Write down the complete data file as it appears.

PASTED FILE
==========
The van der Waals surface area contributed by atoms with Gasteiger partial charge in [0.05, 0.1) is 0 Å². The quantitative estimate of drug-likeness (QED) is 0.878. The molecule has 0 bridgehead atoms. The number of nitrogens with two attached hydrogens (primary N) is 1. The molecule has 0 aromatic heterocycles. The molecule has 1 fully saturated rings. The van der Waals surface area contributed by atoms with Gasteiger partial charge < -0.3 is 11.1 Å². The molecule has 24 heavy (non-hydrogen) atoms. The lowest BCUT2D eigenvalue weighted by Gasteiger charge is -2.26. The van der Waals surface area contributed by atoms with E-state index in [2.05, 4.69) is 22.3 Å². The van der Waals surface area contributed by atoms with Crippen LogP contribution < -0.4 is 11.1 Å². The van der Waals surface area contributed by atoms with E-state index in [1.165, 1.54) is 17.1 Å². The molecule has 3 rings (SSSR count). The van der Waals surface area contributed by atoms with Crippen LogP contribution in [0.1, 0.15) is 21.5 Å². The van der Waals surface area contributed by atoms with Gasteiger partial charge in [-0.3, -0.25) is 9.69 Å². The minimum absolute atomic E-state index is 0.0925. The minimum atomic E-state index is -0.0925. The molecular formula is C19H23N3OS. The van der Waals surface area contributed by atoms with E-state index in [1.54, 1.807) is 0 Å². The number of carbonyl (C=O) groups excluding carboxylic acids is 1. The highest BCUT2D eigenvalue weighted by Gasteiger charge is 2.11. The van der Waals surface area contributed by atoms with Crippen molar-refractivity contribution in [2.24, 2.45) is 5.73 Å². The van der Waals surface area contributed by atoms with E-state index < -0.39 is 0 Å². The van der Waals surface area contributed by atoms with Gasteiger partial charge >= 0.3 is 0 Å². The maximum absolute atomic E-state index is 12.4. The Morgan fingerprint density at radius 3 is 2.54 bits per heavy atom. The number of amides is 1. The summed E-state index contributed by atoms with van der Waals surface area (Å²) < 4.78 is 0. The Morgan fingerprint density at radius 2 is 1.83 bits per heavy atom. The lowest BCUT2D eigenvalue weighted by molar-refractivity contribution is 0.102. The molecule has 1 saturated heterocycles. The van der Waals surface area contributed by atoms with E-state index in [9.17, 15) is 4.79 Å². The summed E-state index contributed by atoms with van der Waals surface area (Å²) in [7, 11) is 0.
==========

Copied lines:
The van der Waals surface area contributed by atoms with Gasteiger partial charge in [0.05, 0.1) is 0 Å². The quantitative estimate of drug-likeness (QED) is 0.878. The molecule has 0 bridgehead atoms. The number of nitrogens with two attached hydrogens (primary N) is 1. The molecule has 0 aromatic heterocycles. The molecule has 1 fully saturated rings. The van der Waals surface area contributed by atoms with Gasteiger partial charge < -0.3 is 11.1 Å². The molecule has 24 heavy (non-hydrogen) atoms. The lowest BCUT2D eigenvalue weighted by Gasteiger charge is -2.26. The van der Waals surface area contributed by atoms with E-state index in [2.05, 4.69) is 22.3 Å². The van der Waals surface area contributed by atoms with Crippen LogP contribution < -0.4 is 11.1 Å². The van der Waals surface area contributed by atoms with E-state index in [1.165, 1.54) is 17.1 Å². The molecule has 3 rings (SSSR count). The van der Waals surface area contributed by atoms with Crippen LogP contribution in [0.1, 0.15) is 21.5 Å². The van der Waals surface area contributed by atoms with Gasteiger partial charge in [-0.3, -0.25) is 9.69 Å². The minimum absolute atomic E-state index is 0.0925. The minimum atomic E-state index is -0.0925. The molecular formula is C19H23N3OS. The van der Waals surface area contributed by atoms with E-state index in [1.54, 1.807) is 0 Å². The number of carbonyl (C=O) groups excluding carboxylic acids is 1. The highest BCUT2D eigenvalue weighted by Gasteiger charge is 2.11. The van der Waals surface area contributed by atoms with Crippen molar-refractivity contribution in [2.24, 2.45) is 5.73 Å². The van der Waals surface area contributed by atoms with E-state index < -0.39 is 0 Å². The van der Waals surface area contributed by atoms with Gasteiger partial charge >= 0.3 is 0 Å². The maximum absolute atomic E-state index is 12.4. The Morgan fingerprint density at radius 3 is 2.54 bits per heavy atom. The number of amides is 1. The summed E-state index contributed by atoms with van der Waals surface area (Å²) < 4.78 is 0. The Morgan fingerprint density at radius 2 is 1.83 bits per heavy atom. The lowest BCUT2D eigenvalue weighted by molar-refractivity contribution is 0.102. The molecule has 1 saturated heterocycles. The van der Waals surface area contributed by atoms with E-state index in [9.17, 15) is 4.79 Å². The summed E-state index contributed by atoms with van der Waals surface area (Å²) in [7, 11) is 0.